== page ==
February 4, 2009

Advice for the Winless

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Most NFL fans enjoy the Super Bowl like the last bite of an ice cream cone; a wonderful ending to an enjoyable experience. For Detroit Lions fans like me, Sunday’s Super Bowl was more like the knockout blow after getting beaten up for most of a fight. The game served as a final, painful reminder of the Lions’ season, but at least the agony was finally over. For good measure, NBC used failed Lions’ executive Matt Millen as one its studio analysts. In case any fans forgot how abysmal the Lions season was, the architect behind the disaster served as a mustachioed reminder.
The Lions were incredibly terrible this year. Their offense was dreadful, their defense was worse, and their record was fitting: 0-16. For the first time since the NFL switched to a 16-game schedule, a team lost every one of its games. I was along for the entire, agonizing, ride. Instead of allowing Sunday’s game to serve as one final stomach punch, I decided to use the game as a learning experience. What’s the difference between a discombobulated franchise like the Lions and winning teams like the Steelers and Cardinals? What distinguishes the awesome from the awesomely horrible?

1. Before the start of the game, announcer John Madden noted that in previous seasons, he often forgot that the Arizona Cardinals were in the league. First off, this proves my theory that Madden only watches the games he announces. More importantly, it pointed out a major problem with going 0-16. The Lions are usually bad, but when they go 2-14 or 3-13, they are just another forgettable, bad team. By going 0-16, the 2008 Lions were unforgettable for all the wrong reasons.

2. The Steelers scored on their opening drive to take a “lead,” a concept with which the Lions are fairly unfamiliar. The Lions tried a different strategy this season; they spotted their opponents leads of 21-0, 21-0, 14-0, and 31-0 during their first four games. Next season the Lions should take a page out of the Steelers’ playbook and see what happens when they take an early lead.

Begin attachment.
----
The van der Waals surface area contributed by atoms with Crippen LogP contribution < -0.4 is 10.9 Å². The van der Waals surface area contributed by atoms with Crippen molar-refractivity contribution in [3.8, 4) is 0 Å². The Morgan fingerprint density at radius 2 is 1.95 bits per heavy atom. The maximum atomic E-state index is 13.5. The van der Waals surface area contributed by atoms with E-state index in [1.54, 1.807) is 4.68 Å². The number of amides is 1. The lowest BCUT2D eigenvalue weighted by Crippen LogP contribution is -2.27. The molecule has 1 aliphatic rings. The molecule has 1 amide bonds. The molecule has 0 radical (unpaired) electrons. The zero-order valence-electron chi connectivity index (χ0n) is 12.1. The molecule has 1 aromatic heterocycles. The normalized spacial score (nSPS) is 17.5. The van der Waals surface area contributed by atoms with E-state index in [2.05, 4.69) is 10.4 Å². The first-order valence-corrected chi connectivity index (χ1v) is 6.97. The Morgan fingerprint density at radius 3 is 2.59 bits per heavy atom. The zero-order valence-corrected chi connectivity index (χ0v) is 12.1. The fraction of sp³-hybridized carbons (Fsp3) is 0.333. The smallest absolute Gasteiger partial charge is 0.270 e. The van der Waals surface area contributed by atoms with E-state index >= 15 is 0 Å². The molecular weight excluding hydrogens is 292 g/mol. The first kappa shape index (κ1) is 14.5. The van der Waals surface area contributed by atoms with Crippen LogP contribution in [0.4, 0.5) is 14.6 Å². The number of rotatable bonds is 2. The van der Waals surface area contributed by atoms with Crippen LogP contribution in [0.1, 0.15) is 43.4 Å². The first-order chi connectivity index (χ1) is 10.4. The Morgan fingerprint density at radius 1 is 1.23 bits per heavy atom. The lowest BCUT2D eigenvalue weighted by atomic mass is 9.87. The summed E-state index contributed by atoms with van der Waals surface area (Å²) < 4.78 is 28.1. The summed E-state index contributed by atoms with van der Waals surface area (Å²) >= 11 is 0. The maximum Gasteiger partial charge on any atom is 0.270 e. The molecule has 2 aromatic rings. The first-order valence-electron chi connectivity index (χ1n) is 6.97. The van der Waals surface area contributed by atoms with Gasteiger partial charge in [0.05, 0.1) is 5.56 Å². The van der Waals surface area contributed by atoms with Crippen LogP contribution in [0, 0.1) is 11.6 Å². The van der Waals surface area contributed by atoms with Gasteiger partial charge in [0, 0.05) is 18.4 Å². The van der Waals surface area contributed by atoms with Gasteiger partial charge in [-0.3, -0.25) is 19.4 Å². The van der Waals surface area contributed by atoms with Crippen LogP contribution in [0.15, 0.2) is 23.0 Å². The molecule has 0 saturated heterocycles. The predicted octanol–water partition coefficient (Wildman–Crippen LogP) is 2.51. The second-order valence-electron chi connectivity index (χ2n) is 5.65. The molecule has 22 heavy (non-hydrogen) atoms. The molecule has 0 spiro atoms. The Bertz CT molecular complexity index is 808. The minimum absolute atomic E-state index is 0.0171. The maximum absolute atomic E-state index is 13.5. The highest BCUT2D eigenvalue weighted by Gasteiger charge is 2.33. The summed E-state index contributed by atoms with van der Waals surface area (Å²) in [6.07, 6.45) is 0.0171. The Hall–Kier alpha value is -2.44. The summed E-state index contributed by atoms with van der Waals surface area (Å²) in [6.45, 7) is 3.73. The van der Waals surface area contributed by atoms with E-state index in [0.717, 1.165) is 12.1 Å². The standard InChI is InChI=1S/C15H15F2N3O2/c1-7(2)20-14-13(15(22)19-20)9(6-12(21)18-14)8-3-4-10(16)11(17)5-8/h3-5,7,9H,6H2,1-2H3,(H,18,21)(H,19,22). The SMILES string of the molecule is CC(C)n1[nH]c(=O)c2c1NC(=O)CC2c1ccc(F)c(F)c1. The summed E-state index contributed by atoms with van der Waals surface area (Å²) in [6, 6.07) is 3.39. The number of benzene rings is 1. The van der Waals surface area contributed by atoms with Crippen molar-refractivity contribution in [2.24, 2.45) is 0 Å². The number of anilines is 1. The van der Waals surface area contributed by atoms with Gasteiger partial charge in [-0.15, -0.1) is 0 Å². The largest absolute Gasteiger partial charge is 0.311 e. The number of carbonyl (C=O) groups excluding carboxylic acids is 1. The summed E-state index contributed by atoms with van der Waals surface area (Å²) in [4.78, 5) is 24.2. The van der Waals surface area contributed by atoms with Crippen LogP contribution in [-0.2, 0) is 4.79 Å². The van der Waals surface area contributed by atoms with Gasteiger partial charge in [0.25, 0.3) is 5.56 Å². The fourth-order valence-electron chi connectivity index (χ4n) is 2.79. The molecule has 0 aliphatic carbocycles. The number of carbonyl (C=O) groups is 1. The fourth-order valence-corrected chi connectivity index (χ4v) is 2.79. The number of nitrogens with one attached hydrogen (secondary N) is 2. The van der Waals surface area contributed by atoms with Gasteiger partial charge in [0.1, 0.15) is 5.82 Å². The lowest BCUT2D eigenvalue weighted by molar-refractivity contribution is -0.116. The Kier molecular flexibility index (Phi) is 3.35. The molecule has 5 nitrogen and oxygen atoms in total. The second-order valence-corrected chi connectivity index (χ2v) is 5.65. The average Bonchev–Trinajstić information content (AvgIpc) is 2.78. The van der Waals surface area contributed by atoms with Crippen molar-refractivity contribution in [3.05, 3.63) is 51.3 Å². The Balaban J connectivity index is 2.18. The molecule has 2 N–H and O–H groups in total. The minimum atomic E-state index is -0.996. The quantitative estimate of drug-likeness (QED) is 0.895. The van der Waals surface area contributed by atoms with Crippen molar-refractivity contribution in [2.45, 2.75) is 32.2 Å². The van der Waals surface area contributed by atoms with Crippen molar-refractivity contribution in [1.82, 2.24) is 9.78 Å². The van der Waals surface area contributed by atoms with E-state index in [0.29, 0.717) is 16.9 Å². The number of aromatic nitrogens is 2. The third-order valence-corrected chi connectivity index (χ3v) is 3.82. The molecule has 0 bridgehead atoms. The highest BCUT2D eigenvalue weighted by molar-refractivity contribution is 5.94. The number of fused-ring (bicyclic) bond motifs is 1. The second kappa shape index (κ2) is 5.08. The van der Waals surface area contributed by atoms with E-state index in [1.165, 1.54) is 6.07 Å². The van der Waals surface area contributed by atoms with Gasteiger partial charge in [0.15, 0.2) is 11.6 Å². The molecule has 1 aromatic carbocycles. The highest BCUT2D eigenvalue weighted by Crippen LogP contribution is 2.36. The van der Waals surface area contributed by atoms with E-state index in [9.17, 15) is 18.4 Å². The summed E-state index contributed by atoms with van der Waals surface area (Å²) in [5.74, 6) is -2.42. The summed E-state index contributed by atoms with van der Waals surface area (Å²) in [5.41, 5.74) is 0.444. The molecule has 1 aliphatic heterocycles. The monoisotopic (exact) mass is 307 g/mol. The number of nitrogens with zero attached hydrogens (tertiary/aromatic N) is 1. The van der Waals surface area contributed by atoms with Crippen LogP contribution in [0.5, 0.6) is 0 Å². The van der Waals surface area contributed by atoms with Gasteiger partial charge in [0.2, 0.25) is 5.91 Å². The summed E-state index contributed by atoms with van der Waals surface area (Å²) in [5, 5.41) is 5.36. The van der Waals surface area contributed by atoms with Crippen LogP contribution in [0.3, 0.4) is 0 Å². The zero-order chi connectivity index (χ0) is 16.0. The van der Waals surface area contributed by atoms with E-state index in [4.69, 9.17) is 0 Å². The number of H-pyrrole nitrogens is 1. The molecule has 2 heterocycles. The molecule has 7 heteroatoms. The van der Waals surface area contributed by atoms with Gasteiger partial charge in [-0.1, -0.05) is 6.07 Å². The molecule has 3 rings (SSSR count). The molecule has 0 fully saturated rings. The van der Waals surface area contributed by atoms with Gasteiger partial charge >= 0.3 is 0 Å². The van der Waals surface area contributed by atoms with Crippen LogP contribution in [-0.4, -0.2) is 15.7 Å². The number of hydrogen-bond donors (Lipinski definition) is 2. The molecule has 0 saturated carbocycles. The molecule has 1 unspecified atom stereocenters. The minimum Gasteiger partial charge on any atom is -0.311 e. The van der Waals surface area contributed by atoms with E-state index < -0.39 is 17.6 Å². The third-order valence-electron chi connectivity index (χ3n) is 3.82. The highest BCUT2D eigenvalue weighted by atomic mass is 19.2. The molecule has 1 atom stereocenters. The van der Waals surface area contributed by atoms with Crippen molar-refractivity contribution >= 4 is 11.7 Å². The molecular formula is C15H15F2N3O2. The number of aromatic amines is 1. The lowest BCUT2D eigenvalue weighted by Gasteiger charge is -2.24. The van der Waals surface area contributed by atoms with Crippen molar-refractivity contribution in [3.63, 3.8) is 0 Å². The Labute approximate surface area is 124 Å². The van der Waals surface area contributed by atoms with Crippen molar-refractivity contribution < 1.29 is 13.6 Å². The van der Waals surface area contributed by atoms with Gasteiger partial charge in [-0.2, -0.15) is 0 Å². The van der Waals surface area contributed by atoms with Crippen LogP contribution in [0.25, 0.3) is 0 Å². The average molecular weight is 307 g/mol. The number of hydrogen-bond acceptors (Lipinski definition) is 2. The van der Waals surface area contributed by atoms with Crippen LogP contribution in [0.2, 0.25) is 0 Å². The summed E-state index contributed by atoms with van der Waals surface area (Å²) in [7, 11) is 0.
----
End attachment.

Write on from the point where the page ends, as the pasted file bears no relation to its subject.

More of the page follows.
3. Draft a wide receiver in the first round. Larry Fitzgerald of the Cardinals and Santonio Holmes of the Steelers — both former first round picks — starred in the big game. The Lions have tried this strategy with far less success. I fear they went a bit overboard by spending four first-round picks on receivers during a five-year stretch.

4. Tackle. When defenders on the Steelers or Cardinals had a chance to take down an opposing player, they usually grabbed the player and took him to the ground. It sounds simple, but far too often, when a Detroit player had a similar opportunity, he tackled nothing but air.

5. The Super Bowl was the 17th game this year that had commercials as eagerly anticipated as the actual game. The first 16 were all Lions games.

6. Allow Matt Millen to work games as a studio analyst, not as team president.

7. Avoid hiring assistant coaches who marry the daughter of the head coach. Also, avoid coaches who have navigated a Wendy’s drive-through naked. This should go without saying, but the Lions made each of those mistakes during the past three seasons.

8. According to the announcers, Pittsburgh had the toughest schedule in the NFL this year. I think that’s code for “They didn’t get to play the Lions.”

9. Draft players from The University of Michigan, a local college football powerhouse. Former Wolverine stars Larry Foote and LaMarr Woodley started at linebacker for the Steelers. The Cardinals boasted five Michigan alumni. The Lions have gone all over the country seeking good players when there are some to be had right in their backyard.

10. With the game on the line, have Santonio Holmes make one of the most incredible plays in football history. This might be hard to achieve, but many said the same about going 0-16.

11. On one level, the Super Bowl was actually a pretty cool experience for me. I was rooting for the Steelers so for the first time since 2007, the NFL team I was rooting for actually won the game.

12. “This is the way football should be played,” Madden said near the end of the broadcast. I hope the Lions were taking notes.

The Lions won a league championship behind star Bobby Lane in 1957. Legend has it that when the team traded him in 1958, he declared that the team “would not win for 50 years.” The bad news is that he was right. The good news is that the 50-year curse is finally over, so there’s hope! Well, maybe not, but with better management, better coaching, better players, and better luck, the Lions could be on the fast track to their first Super Bowl.